As stated above funerals are big events and that often follow strict script. The formal funeral often comes first and is accompanied by the body of the deceased. After the cause of death is determined by a doctor and the family says goodbye, a hearse pulls in up in front of the home to take the body to be washed and buried. Islamic customs dictate that the deceased be buried as soon as possible, preferably within 24 hours of death. The deceased are washed in private rooms where the family can choose to be present. After washing they are wrapped in a simple white cloth, with their face covered, and placed on a stretcher. At this time a Men Mourning Party begins, they carry the body above their heads while shouting “la ila ilallah” meaning “there is no God but God” and proceed around the hall. At the burial site family and friends gather under a party tent while the deceased is carefully placed in their grave, still wrapped. Five flat stones are then placed on top, to hold the place, until the marble slab the family ordered arrives. Speaking at the grave is frowned upon, however memorial speeches at the informal funeral are encouraged. The informal funeral follows the formal funeral either the day or a few days after. It is an organized ceremony for a larger group of family and friends. At the informal funeral a traditional Iranian singer sings to the beats of a daf (traditional Iranian drum) and flute. (Erdbrink, 2018)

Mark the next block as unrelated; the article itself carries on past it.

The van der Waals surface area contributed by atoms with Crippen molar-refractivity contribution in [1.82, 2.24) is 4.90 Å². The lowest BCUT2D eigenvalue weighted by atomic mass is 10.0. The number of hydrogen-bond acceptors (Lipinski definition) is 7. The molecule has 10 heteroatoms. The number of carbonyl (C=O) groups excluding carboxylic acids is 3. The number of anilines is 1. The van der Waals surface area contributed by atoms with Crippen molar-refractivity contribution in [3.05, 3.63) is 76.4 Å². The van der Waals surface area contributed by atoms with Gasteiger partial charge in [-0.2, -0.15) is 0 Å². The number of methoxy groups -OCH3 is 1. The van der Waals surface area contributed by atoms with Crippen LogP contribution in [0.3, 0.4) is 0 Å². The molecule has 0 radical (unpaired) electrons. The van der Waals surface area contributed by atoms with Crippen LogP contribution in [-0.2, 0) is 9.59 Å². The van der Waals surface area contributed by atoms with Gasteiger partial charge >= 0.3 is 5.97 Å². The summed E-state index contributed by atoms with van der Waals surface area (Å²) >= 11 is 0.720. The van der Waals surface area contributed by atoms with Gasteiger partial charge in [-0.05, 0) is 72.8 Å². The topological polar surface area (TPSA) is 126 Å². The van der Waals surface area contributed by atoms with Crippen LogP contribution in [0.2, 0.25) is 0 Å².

During my research I found the country of Iran to be interesting. Overall, they have modernized but still found ways to maintain traditional values. I really found their healthcare to be interesting. They are pushing primary care so much so that most everyone (90%) has insurance. However, the lack of specialists in rural areas is a gap that needs to be filled.